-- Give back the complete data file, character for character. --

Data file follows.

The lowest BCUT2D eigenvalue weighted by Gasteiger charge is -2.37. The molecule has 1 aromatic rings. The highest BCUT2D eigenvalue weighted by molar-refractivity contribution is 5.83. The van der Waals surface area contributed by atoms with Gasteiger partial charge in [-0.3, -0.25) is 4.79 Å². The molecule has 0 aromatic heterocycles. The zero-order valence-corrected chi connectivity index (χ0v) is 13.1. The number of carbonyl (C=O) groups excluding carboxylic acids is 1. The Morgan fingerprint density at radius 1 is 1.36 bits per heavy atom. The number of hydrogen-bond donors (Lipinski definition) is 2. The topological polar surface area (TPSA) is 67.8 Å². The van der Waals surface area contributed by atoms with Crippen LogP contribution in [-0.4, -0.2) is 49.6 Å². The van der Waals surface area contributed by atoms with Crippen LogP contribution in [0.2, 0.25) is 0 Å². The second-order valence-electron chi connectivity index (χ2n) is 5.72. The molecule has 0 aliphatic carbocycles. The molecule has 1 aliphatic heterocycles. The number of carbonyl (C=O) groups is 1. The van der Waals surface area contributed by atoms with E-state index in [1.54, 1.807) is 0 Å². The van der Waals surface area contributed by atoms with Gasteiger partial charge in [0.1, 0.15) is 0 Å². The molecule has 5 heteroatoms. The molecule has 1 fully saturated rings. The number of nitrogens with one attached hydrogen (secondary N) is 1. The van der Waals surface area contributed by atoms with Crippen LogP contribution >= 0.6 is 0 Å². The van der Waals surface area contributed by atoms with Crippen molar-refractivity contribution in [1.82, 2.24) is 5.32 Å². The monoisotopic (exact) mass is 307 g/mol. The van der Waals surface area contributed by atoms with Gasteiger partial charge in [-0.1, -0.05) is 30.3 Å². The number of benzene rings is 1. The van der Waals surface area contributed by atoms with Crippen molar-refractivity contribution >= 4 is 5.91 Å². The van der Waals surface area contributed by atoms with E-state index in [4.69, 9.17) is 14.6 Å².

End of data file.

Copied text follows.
The lowest BCUT2D eigenvalue weighted by Gasteiger charge is -2.37. The molecule has 1 aromatic rings. The highest BCUT2D eigenvalue weighted by molar-refractivity contribution is 5.83. The van der Waals surface area contributed by atoms with Gasteiger partial charge in [-0.3, -0.25) is 4.79 Å². The molecule has 0 aromatic heterocycles. The zero-order valence-corrected chi connectivity index (χ0v) is 13.1. The number of carbonyl (C=O) groups excluding carboxylic acids is 1. The Morgan fingerprint density at radius 1 is 1.36 bits per heavy atom. The number of hydrogen-bond donors (Lipinski definition) is 2. The topological polar surface area (TPSA) is 67.8 Å². The van der Waals surface area contributed by atoms with Crippen LogP contribution in [-0.4, -0.2) is 49.6 Å². The van der Waals surface area contributed by atoms with Crippen LogP contribution in [0.2, 0.25) is 0 Å². The second-order valence-electron chi connectivity index (χ2n) is 5.72. The molecule has 0 aliphatic carbocycles. The molecule has 1 aliphatic heterocycles. The number of carbonyl (C=O) groups is 1. The van der Waals surface area contributed by atoms with E-state index in [1.54, 1.807) is 0 Å². The van der Waals surface area contributed by atoms with Gasteiger partial charge in [0.1, 0.15) is 0 Å². The molecule has 5 heteroatoms. The molecule has 1 fully saturated rings. The number of nitrogens with one attached hydrogen (secondary N) is 1. The van der Waals surface area contributed by atoms with Crippen LogP contribution >= 0.6 is 0 Å². The van der Waals surface area contributed by atoms with Crippen molar-refractivity contribution in [1.82, 2.24) is 5.32 Å². The monoisotopic (exact) mass is 307 g/mol. The van der Waals surface area contributed by atoms with Gasteiger partial charge in [-0.1, -0.05) is 30.3 Å². The number of benzene rings is 1. The van der Waals surface area contributed by atoms with Crippen molar-refractivity contribution >= 4 is 5.91 Å². The van der Waals surface area contributed by atoms with E-state index in [4.69, 9.17) is 14.6 Å².